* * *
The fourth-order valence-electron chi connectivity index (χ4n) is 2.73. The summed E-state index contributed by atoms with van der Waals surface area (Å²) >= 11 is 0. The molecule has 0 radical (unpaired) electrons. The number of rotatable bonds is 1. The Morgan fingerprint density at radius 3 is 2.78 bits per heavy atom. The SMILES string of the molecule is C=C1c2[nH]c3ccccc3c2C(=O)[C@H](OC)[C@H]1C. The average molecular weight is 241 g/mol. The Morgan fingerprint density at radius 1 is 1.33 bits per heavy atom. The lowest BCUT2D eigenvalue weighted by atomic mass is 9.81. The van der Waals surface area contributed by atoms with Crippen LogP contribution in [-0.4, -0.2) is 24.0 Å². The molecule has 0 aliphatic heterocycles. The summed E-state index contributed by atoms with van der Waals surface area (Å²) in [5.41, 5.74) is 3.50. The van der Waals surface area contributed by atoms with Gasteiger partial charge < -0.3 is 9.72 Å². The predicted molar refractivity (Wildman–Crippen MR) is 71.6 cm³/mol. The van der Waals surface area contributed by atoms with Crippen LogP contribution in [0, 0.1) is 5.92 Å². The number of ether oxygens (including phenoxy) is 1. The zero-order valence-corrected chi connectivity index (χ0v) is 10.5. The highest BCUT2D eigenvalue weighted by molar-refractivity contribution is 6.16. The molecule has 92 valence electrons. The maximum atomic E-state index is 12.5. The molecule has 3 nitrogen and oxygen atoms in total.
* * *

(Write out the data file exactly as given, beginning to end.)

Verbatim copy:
The fourth-order valence-electron chi connectivity index (χ4n) is 2.73. The summed E-state index contributed by atoms with van der Waals surface area (Å²) >= 11 is 0. The molecule has 0 radical (unpaired) electrons. The number of rotatable bonds is 1. The Morgan fingerprint density at radius 3 is 2.78 bits per heavy atom. The SMILES string of the molecule is C=C1c2[nH]c3ccccc3c2C(=O)[C@H](OC)[C@H]1C. The average molecular weight is 241 g/mol. The Morgan fingerprint density at radius 1 is 1.33 bits per heavy atom. The lowest BCUT2D eigenvalue weighted by atomic mass is 9.81. The van der Waals surface area contributed by atoms with Crippen LogP contribution in [-0.4, -0.2) is 24.0 Å². The molecule has 0 aliphatic heterocycles. The summed E-state index contributed by atoms with van der Waals surface area (Å²) in [5.41, 5.74) is 3.50. The van der Waals surface area contributed by atoms with Gasteiger partial charge < -0.3 is 9.72 Å². The predicted molar refractivity (Wildman–Crippen MR) is 71.6 cm³/mol. The van der Waals surface area contributed by atoms with Crippen LogP contribution in [0, 0.1) is 5.92 Å². The number of ether oxygens (including phenoxy) is 1. The zero-order valence-corrected chi connectivity index (χ0v) is 10.5. The highest BCUT2D eigenvalue weighted by molar-refractivity contribution is 6.16. The molecule has 92 valence electrons. The maximum atomic E-state index is 12.5. The molecule has 3 nitrogen and oxygen atoms in total.